Prof. Dash has spent almost 12 years as Director of different research institutions under Indian Council of Medical Research (ICMR) and Department of Biotechnology, Government of India – this phase of his career started as Director of Institute of Life Sciences at Bhubaneswar which has been the most challenging phase in his scientific leadership. This ambitious institute was addressing issues like molecular biology of aging, malaria, cancer; stress biology and environmental biology. Five years of his stay led to unprecedented progress of the institute in terms of its performance. The momentous occasion was when the then Prime Minister of India dedicated the Institute of Life Sciences to the nation during the last part of his tenure there on 15th July 2003. After this successful tenure he resumed the Directorship of the Regional Medical Research Centre (now National Institute for Research on Tribal Health) at Jabalpur, when the centre’s building was destroyed by a big earthquake and was to be made functional by establishing the institute which he successfully did. He made many tremendous successful efforts in unserved tribal areas of Madhya Pradesh and Chhatisgarh in India arranging work elements deep into Naxal terror affected areas. He assumed the Directorship of the prestigious National Institute of Malaria Research, New Delhi which had 12 field stations all over the country with a huge staff strength. He was responsible for total reorganization and effectively demonstrated malaria control in many areas, developed new tools / products and transferred them to the national disease control programmes. He gave tremendous insight into bio -environmental control and desert malaria. He was also in charge of other institutes under ICMR like Centre for Research in Medical Entomology, Madurai and Desert Medicine Research Centre, Jodhpur, where he introduced good research acumen.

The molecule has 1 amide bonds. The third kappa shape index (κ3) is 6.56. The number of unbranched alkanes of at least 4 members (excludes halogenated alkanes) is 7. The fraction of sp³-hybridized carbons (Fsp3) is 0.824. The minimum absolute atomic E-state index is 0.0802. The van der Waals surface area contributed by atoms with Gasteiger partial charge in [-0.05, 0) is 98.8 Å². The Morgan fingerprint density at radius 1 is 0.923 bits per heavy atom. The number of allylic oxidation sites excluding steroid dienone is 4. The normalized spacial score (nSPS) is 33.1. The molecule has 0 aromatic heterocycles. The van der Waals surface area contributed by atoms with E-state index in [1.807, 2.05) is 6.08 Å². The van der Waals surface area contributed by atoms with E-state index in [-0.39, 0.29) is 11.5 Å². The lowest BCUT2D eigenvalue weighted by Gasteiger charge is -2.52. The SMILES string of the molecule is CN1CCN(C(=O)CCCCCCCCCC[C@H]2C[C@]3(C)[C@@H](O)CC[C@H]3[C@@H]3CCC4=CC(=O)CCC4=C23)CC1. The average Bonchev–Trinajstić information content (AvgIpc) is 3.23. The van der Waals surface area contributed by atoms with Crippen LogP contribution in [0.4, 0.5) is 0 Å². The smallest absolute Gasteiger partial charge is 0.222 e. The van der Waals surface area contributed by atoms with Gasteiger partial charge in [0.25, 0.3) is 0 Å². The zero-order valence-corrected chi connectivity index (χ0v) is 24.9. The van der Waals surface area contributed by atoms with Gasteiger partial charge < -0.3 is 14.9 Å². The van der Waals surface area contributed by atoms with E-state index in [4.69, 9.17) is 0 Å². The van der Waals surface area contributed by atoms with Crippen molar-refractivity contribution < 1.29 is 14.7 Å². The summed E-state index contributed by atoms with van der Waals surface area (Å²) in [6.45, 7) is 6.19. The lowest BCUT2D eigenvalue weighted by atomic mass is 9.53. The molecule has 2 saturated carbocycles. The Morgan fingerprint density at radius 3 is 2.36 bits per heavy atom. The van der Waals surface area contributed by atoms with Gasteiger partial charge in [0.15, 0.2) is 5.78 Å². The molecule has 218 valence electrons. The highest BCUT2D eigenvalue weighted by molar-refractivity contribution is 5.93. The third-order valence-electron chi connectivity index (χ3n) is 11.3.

During his tenure as a Director at different institutes, he established state of the art laboratories and each institute showed tremendous growth during his tenure. He created a brand name for the institutes; nurtured and provided opportunities for a new group of academicians who have excelled in innovation and research; created students who are valued not only in the country but internationally; steeped in communities seeking their involvement in research and disease control programmes of the country; created world class infrastructure and innovative research methodologies which were enabling factors for academicians to become an important part of the community; concentrated on enhancing communication skills as well as IT skills of academicians and emphasized on gender enabling and human rights access and value ethics and equity in its actions. Worked with a vision in these institutes with proven leadership qualities, administrative capabilities as well as teaching and research credentials.